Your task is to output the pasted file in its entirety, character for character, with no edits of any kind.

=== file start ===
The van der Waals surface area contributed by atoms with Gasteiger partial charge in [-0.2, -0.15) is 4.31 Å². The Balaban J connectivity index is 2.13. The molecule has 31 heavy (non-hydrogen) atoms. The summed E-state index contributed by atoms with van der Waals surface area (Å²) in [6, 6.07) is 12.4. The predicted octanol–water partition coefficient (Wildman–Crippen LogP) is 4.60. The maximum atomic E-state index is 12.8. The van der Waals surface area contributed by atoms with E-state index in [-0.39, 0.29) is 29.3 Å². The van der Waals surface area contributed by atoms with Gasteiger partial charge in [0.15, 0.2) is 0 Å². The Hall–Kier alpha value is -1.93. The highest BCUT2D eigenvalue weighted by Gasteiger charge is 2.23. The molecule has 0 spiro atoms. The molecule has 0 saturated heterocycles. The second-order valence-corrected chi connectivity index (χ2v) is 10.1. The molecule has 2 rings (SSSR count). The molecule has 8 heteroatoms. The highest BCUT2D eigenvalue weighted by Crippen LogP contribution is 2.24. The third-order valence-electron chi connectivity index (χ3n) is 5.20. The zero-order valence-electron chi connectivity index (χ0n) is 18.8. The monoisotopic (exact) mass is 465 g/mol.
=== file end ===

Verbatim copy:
The van der Waals surface area contributed by atoms with Gasteiger partial charge in [-0.2, -0.15) is 4.31 Å². The Balaban J connectivity index is 2.13. The molecule has 31 heavy (non-hydrogen) atoms. The summed E-state index contributed by atoms with van der Waals surface area (Å²) in [6, 6.07) is 12.4. The predicted octanol–water partition coefficient (Wildman–Crippen LogP) is 4.60. The maximum atomic E-state index is 12.8. The van der Waals surface area contributed by atoms with E-state index in [-0.39, 0.29) is 29.3 Å². The van der Waals surface area contributed by atoms with Gasteiger partial charge in [0.15, 0.2) is 0 Å². The Hall–Kier alpha value is -1.93. The highest BCUT2D eigenvalue weighted by Gasteiger charge is 2.23. The molecule has 0 spiro atoms. The molecule has 0 saturated heterocycles. The second-order valence-corrected chi connectivity index (χ2v) is 10.1. The molecule has 2 rings (SSSR count). The molecule has 8 heteroatoms. The highest BCUT2D eigenvalue weighted by Crippen LogP contribution is 2.24. The third-order valence-electron chi connectivity index (χ3n) is 5.20. The zero-order valence-electron chi connectivity index (χ0n) is 18.8. The monoisotopic (exact) mass is 465 g/mol.